Not-so-public meeting yields little new on Vero employee health clinic
A special call meeting by the Vero Beach City Council ostensibly to allow the first formal public discussion of the proposed health clinic for municipal employees turned into a lengthy filibuster by staff and consultants pushing the plan, and by the time Mayor Sabin Abell finally agreed to open the floor to written questions, a number of weary opponents long since had given up and left.
The three and-a-half hour June 1 meeting was dominated at the start with presentations by city Risk Manager Barbara Morey; Crowne Consulting CEO Ray Tomlinson, whose company would be paid to oversee the clinic; and Vero Beach health care consultant Kurt Gehring of the Gehring Group, who has been pushing both the idea of the clinic and Crowne.
Port St. Lucie Human Resources Director Tammy Williamson and City of Ocoee Human Resources Director Jim Carnicella, both of whom have established clinics run by Crowne, also spoke in favor of the health clinic, contending it would result in significant cost savings for the city.
While the meeting started at 9:30, input from the public was not sought until after noon, when Abell called for interested parties to write any questions they might have on comment cards. Only when Abell had difficulty reading the questions were members of the public actually offered an opportunity to speak.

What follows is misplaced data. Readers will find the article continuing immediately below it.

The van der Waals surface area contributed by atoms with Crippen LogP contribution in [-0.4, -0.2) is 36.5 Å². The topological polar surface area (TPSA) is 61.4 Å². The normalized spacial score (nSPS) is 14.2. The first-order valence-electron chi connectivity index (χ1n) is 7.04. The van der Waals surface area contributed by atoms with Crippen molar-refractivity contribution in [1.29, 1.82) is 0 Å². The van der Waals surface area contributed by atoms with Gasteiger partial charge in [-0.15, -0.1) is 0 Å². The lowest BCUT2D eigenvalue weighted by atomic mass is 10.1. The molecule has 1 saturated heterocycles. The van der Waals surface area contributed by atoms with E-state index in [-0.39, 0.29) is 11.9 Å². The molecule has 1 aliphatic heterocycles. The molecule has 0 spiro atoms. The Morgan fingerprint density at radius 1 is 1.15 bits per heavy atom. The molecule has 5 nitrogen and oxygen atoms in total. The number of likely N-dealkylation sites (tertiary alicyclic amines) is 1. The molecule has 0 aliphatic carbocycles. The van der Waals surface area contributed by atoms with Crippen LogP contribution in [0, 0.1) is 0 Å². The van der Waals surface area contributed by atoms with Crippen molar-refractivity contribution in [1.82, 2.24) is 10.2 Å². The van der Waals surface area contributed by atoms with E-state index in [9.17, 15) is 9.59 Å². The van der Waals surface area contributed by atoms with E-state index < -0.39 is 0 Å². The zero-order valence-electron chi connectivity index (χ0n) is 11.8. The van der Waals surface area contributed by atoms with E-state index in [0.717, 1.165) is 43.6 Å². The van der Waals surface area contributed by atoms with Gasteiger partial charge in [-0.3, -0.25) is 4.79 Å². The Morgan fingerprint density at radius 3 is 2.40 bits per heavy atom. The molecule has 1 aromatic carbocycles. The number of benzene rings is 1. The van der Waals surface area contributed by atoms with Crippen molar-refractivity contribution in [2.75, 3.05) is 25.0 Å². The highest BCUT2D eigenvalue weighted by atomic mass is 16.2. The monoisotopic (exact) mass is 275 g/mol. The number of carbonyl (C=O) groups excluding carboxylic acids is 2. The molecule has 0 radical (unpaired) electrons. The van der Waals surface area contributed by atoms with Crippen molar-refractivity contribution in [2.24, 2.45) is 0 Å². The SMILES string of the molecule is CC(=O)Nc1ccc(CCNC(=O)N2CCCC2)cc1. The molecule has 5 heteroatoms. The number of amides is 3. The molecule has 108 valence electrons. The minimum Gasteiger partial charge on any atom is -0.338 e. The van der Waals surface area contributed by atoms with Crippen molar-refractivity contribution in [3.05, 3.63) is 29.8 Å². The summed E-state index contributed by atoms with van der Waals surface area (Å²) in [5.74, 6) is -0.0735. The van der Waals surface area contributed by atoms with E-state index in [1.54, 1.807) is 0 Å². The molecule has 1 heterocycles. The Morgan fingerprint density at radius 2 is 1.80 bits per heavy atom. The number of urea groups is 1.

Among those no longer present at that point were Hospital District Board Chairman Dr. Hugh McCrystal and Dr. Burton Lee, a member of the Hospital District Board. Both have voiced opposition to the clinic.
After the meeting several members of the public complained to Council members about the lack of public comment. Council member Kevin Sawnick said that since the public had to wait so long to speak to the issue, he would put the Clinic on the June 16th Agenda for the regular City Council meeting.
In the end, the council voted 5-to-0 to hold off on any further contract negotiations for the clinic ahead of a June 22 budget review meeting.
While most council members seemed disposed through their questioning to accept the strong recommendation of city staff to proceed with the clinic, Council member Debra Fromang appeared skeptical throughout the meeting, wondering if enough research and legwork had been done to fully vet the health clinic proposal.
She repeatedly voiced her view that the city should not get involved with a health clinic unless Indian River County joined in with Vero Beach in its operation. The County Commissioners last month considered a similar proposal, but voted instead to seek more information and to obtain proposals from the private sector.
Mayor Abell said he had invited the County Commissioners to attend the meeting so they could obtain all the relevant information. “We invited them to come here to get this kind of information, and so far, nobody has come,” Abell observed glumly. “I don’t want to wait 90 days to see what the county is going to do.”
The City of Vero Beach has been hard at work since last January trying to get somebody to partner with them on the clinic. In recent weeks, the Indian River County Board of Commissioners; the City of Sebastian and the Indian River School District have all shot down the idea of partnering with the City on the venture.